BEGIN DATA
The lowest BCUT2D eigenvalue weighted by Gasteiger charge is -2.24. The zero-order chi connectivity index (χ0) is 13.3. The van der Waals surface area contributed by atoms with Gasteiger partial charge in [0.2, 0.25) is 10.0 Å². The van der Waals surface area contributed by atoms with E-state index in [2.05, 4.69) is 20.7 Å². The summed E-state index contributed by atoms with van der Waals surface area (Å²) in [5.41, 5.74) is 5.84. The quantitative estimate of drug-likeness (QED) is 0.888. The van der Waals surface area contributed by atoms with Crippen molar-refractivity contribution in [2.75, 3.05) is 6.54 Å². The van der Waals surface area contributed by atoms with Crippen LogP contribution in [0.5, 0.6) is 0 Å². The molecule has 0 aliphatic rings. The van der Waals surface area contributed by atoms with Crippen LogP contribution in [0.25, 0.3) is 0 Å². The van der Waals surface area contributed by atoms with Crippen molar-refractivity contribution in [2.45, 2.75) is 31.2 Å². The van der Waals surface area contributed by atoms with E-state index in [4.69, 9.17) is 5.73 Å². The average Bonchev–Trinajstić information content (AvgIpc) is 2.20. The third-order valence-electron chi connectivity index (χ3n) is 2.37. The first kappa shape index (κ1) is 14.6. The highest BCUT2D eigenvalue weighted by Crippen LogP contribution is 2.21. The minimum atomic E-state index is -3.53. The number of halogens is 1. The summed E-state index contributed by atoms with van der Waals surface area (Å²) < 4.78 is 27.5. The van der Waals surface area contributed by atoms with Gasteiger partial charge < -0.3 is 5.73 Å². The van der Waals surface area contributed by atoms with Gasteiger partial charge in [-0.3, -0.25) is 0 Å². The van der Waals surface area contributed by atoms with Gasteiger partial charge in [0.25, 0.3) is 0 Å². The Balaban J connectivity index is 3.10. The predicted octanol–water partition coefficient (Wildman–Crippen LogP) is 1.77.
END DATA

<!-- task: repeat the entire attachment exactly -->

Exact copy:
The lowest BCUT2D eigenvalue weighted by Gasteiger charge is -2.24. The zero-order chi connectivity index (χ0) is 13.3. The van der Waals surface area contributed by atoms with Gasteiger partial charge in [0.2, 0.25) is 10.0 Å². The van der Waals surface area contributed by atoms with E-state index in [2.05, 4.69) is 20.7 Å². The summed E-state index contributed by atoms with van der Waals surface area (Å²) in [5.41, 5.74) is 5.84. The quantitative estimate of drug-likeness (QED) is 0.888. The van der Waals surface area contributed by atoms with Crippen molar-refractivity contribution in [2.75, 3.05) is 6.54 Å². The van der Waals surface area contributed by atoms with Crippen LogP contribution in [0.5, 0.6) is 0 Å². The molecule has 0 aliphatic rings. The van der Waals surface area contributed by atoms with Crippen LogP contribution in [0.25, 0.3) is 0 Å². The van der Waals surface area contributed by atoms with Crippen molar-refractivity contribution in [2.45, 2.75) is 31.2 Å². The van der Waals surface area contributed by atoms with E-state index in [4.69, 9.17) is 5.73 Å². The average Bonchev–Trinajstić information content (AvgIpc) is 2.20. The third-order valence-electron chi connectivity index (χ3n) is 2.37. The first kappa shape index (κ1) is 14.6. The highest BCUT2D eigenvalue weighted by Crippen LogP contribution is 2.21. The minimum atomic E-state index is -3.53. The number of halogens is 1. The summed E-state index contributed by atoms with van der Waals surface area (Å²) < 4.78 is 27.5. The van der Waals surface area contributed by atoms with Gasteiger partial charge < -0.3 is 5.73 Å². The van der Waals surface area contributed by atoms with Gasteiger partial charge in [-0.3, -0.25) is 0 Å². The van der Waals surface area contributed by atoms with Gasteiger partial charge in [0.25, 0.3) is 0 Å². The Balaban J connectivity index is 3.10. The predicted octanol–water partition coefficient (Wildman–Crippen LogP) is 1.77.